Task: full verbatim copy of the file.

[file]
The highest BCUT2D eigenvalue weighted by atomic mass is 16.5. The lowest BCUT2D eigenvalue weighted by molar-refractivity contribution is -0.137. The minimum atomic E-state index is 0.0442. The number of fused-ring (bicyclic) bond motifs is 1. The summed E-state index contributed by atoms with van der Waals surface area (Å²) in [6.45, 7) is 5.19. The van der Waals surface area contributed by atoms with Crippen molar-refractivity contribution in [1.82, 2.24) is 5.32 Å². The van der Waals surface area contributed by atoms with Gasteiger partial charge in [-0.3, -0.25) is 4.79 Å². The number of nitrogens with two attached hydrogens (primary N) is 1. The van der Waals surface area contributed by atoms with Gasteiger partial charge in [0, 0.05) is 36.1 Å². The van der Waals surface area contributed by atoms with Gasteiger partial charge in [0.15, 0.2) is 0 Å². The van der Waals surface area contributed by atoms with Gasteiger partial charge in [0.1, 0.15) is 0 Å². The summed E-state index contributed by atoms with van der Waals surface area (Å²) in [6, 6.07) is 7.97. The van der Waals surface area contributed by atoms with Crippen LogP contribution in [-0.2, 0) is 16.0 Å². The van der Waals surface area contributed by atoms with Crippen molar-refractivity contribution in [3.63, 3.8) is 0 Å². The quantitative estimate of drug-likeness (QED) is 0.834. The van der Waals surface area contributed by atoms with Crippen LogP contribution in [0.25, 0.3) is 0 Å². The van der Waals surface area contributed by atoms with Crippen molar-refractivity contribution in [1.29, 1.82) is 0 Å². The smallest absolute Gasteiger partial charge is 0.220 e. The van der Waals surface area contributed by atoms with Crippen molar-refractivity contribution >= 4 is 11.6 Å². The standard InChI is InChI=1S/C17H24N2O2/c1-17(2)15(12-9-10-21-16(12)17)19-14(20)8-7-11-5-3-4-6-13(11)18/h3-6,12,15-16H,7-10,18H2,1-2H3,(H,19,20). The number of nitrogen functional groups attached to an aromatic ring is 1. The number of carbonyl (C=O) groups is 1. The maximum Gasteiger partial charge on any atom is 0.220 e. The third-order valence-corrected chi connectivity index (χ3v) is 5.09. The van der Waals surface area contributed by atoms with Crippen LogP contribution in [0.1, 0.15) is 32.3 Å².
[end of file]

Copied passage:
The highest BCUT2D eigenvalue weighted by atomic mass is 16.5. The lowest BCUT2D eigenvalue weighted by molar-refractivity contribution is -0.137. The minimum atomic E-state index is 0.0442. The number of fused-ring (bicyclic) bond motifs is 1. The summed E-state index contributed by atoms with van der Waals surface area (Å²) in [6.45, 7) is 5.19. The van der Waals surface area contributed by atoms with Crippen molar-refractivity contribution in [1.82, 2.24) is 5.32 Å². The van der Waals surface area contributed by atoms with Gasteiger partial charge in [-0.3, -0.25) is 4.79 Å². The number of nitrogens with two attached hydrogens (primary N) is 1. The van der Waals surface area contributed by atoms with Gasteiger partial charge in [0, 0.05) is 36.1 Å². The van der Waals surface area contributed by atoms with Gasteiger partial charge in [0.15, 0.2) is 0 Å². The van der Waals surface area contributed by atoms with Gasteiger partial charge in [0.1, 0.15) is 0 Å². The summed E-state index contributed by atoms with van der Waals surface area (Å²) in [6, 6.07) is 7.97. The van der Waals surface area contributed by atoms with Crippen LogP contribution in [-0.2, 0) is 16.0 Å². The van der Waals surface area contributed by atoms with Crippen molar-refractivity contribution in [3.63, 3.8) is 0 Å². The quantitative estimate of drug-likeness (QED) is 0.834. The van der Waals surface area contributed by atoms with Crippen LogP contribution in [0.25, 0.3) is 0 Å². The van der Waals surface area contributed by atoms with Crippen molar-refractivity contribution in [1.29, 1.82) is 0 Å². The smallest absolute Gasteiger partial charge is 0.220 e. The van der Waals surface area contributed by atoms with Crippen molar-refractivity contribution >= 4 is 11.6 Å². The standard InChI is InChI=1S/C17H24N2O2/c1-17(2)15(12-9-10-21-16(12)17)19-14(20)8-7-11-5-3-4-6-13(11)18/h3-6,12,15-16H,7-10,18H2,1-2H3,(H,19,20). The number of nitrogen functional groups attached to an aromatic ring is 1. The number of carbonyl (C=O) groups is 1. The maximum Gasteiger partial charge on any atom is 0.220 e. The third-order valence-corrected chi connectivity index (χ3v) is 5.09. The van der Waals surface area contributed by atoms with Crippen LogP contribution in [0.1, 0.15) is 32.3 Å².